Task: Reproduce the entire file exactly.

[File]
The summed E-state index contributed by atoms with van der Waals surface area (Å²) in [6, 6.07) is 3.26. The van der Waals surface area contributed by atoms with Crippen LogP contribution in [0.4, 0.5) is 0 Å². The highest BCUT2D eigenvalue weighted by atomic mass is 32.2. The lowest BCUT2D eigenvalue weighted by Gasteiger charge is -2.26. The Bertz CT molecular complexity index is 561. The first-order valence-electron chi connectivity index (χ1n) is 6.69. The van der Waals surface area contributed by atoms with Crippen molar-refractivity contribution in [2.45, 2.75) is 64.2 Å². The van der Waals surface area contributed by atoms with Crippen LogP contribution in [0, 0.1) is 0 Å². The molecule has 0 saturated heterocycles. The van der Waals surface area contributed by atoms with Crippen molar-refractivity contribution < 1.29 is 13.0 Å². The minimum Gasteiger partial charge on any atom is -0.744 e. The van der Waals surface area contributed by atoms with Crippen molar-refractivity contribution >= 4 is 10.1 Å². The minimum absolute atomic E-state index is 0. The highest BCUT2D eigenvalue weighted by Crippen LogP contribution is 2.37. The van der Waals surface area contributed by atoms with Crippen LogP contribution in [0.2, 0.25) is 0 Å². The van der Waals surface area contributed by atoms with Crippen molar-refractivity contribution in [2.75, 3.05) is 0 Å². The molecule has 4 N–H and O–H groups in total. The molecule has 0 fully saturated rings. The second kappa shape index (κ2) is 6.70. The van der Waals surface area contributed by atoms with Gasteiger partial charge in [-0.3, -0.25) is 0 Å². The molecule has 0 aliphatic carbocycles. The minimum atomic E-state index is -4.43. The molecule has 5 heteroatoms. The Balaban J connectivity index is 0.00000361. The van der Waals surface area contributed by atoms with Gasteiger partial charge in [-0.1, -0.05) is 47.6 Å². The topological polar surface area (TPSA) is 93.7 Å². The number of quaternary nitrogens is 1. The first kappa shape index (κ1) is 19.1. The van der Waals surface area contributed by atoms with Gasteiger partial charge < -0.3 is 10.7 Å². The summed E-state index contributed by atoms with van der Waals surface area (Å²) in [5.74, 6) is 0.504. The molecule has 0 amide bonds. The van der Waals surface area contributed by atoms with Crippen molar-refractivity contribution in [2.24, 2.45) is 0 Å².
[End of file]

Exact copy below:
The summed E-state index contributed by atoms with van der Waals surface area (Å²) in [6, 6.07) is 3.26. The van der Waals surface area contributed by atoms with Crippen LogP contribution in [0.4, 0.5) is 0 Å². The highest BCUT2D eigenvalue weighted by atomic mass is 32.2. The lowest BCUT2D eigenvalue weighted by Gasteiger charge is -2.26. The Bertz CT molecular complexity index is 561. The first-order valence-electron chi connectivity index (χ1n) is 6.69. The van der Waals surface area contributed by atoms with Crippen molar-refractivity contribution in [2.45, 2.75) is 64.2 Å². The van der Waals surface area contributed by atoms with Crippen LogP contribution in [0, 0.1) is 0 Å². The molecule has 0 saturated heterocycles. The van der Waals surface area contributed by atoms with Crippen molar-refractivity contribution < 1.29 is 13.0 Å². The minimum Gasteiger partial charge on any atom is -0.744 e. The van der Waals surface area contributed by atoms with Crippen molar-refractivity contribution >= 4 is 10.1 Å². The minimum absolute atomic E-state index is 0. The highest BCUT2D eigenvalue weighted by Crippen LogP contribution is 2.37. The van der Waals surface area contributed by atoms with Crippen LogP contribution in [0.2, 0.25) is 0 Å². The van der Waals surface area contributed by atoms with Crippen molar-refractivity contribution in [2.75, 3.05) is 0 Å². The molecule has 4 N–H and O–H groups in total. The molecule has 0 fully saturated rings. The second kappa shape index (κ2) is 6.70. The van der Waals surface area contributed by atoms with Gasteiger partial charge in [-0.3, -0.25) is 0 Å². The molecule has 0 aliphatic carbocycles. The minimum atomic E-state index is -4.43. The molecule has 5 heteroatoms. The Balaban J connectivity index is 0.00000361. The van der Waals surface area contributed by atoms with Gasteiger partial charge in [-0.1, -0.05) is 47.6 Å². The topological polar surface area (TPSA) is 93.7 Å². The number of quaternary nitrogens is 1. The first kappa shape index (κ1) is 19.1. The van der Waals surface area contributed by atoms with Gasteiger partial charge < -0.3 is 10.7 Å². The summed E-state index contributed by atoms with van der Waals surface area (Å²) in [5.74, 6) is 0.504. The molecule has 0 amide bonds. The van der Waals surface area contributed by atoms with Crippen molar-refractivity contribution in [2.24, 2.45) is 0 Å².